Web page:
Three decades after a US-brokered peace process failed to produce its intended outcome – an independent Palestinian state and with it, peace in the Middle East – experts and former negotiators are now examining what went wrong.
At the heart of why the Oslo peace process failed is whether it was due to flaws in its design or its implementation – or perhaps both.
Experts on both sides agree: the landmark accords signed on the White House lawn in 1993 had several major flaws in design, primarily that they treated both sides of the negotiations – the Palestinian Liberation Organisation and Israel – as equals despite the stark power imbalance.
Shlomo Ben Ami, who served as Israeli foreign minister between 2000 and 2001, said the treaty suffered in both design and implementation.
He said Israel’s insistence on expanding Jewish settlements in the West Bank – areas that had been reserved for a future Palestinian state – even while talks were continuing and few avenues to hold Israel accountable were other major flaws.
“No Israeli commitment to halt expansion of settlements, let alone dismantle them, was in the Oslo Accords,” Mr Ben Ami said at an event hosted by the Middle East Initiative in Washington.
“No system of international observation, no mechanism of sanctions for violators of the agreement – it was all built on the wrong assumption that trust can be built between the occupier and occupied.”
At the time of signing the initial agreement, the sides did not agree on any of the core issues such as the status of Jerusalem, Jewish settlements, borders and Palestinian refugees’ right of return, among others. They instead agreed to reach a permanent settlement on these unresolved issues within five years.
No such agreement happened and over the course of the following three decades, successive US administrations made efforts to get talks started, all of which ended without reaching a final agreement. Most were separated by years of no talks and violent flare-ups.
The last time major direct talks were held was back in 2014.
Omar Dajani, a law professor who served as a member of the Palestinian negotiation team from 1999-2001, said that as the broker of the talks, the US could have made up for the accords' design flaws.
The agreement, he said, left Israel in full control of most of the West Bank, even while the talks were taking place. It also had many ambiguities, which gave Israeli leaders discretion to interpret their commitments as they liked.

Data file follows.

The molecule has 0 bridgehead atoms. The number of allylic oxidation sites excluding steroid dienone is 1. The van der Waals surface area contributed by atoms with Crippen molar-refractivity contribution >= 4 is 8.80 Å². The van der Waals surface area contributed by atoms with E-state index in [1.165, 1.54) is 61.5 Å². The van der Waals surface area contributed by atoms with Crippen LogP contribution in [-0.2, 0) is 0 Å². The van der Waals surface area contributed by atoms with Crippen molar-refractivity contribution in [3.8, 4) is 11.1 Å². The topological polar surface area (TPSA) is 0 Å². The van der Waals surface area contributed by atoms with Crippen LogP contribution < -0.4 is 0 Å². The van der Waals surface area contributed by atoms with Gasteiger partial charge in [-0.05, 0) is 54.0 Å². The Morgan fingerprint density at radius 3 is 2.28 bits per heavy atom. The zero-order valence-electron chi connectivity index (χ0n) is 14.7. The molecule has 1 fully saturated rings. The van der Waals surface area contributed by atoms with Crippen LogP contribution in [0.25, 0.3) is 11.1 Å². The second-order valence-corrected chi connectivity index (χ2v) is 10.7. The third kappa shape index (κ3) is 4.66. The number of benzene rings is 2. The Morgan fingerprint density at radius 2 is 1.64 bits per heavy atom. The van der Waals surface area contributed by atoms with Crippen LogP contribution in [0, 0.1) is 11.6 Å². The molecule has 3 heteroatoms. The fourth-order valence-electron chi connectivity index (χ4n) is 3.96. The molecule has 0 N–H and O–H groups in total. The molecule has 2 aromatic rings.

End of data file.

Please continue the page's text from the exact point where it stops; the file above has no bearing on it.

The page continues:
And four times between 1993 and 2016, the US used its veto powers on the UN Security Council to prevent measures condemning Israeli settlement activity and create a framework for costs associated with that activity.
“The United States could have played a useful role in compensation for the accords' weaknesses, its choice not to do so should be recognised as the policy failure that it was,” Mr Dajani said.
“They offered cover for unilateral action by Israel.”
Jewish settlements in the West Bank, built on territory Israel occupied in 1967, are considered illegal under international law.
But successive Israeli governments have continued to expand them.
When the accords were signed, about 250,000 Jewish settlers lived in the West Bank and East Jerusalem in 128 settlements, according to Peace Now, an Israeli advocacy group that promotes the two-state solution.
Now, close to 700,000 live in both areas in about 300 settlements and outposts, severely undermining the possibility of having a contiguous Palestinian state.
Last year, Israel voted in its most extreme, right-wing government yet under Prime Minister Benjamin Netanyahu. Since his government was sworn in, settlement expansion has accelerated and cabinet ministers have said they planned on annexing the entirety of the West Bank.
“The far right-wing Israeli government a Benjamin Netanyahu is hoping de facto and eventually de jure to annex the West Bank, their plan is very clear,” said Martin Indyk, who served as US special envoy for Palestinian-Israeli negotiations from 2013-2014.
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Daniel Kurtzer, a former US ambassador to Israel and Egypt, points to the absence of dispute resolution mechanisms, and a lack of an effective monitoring and accountability mechanism, as major flaws to the peace process.
He said US reports of breaches of the agreement often simply went nowhere.
“Looking in the mirror, I point to failures of American diplomacy and policy,” Mr Kurtzer said.
But he added that there were also failures in the ways in which the negotiations themselves were conducted.
He pointed to Israeli settlement expansion as well as Palestinian suicide bombings, which began soon after the treaty was signed. He said the PLO did not do enough to condemn them.
“The process of peace making has not succeeded or failed as a result of elements of failure within the process of negotiations,” he said.
“They're related to Oslo but they’re much more related to flaws in the way in which all of us negotiated.
“Oslo ended the moment it was signed on the White House lawn.”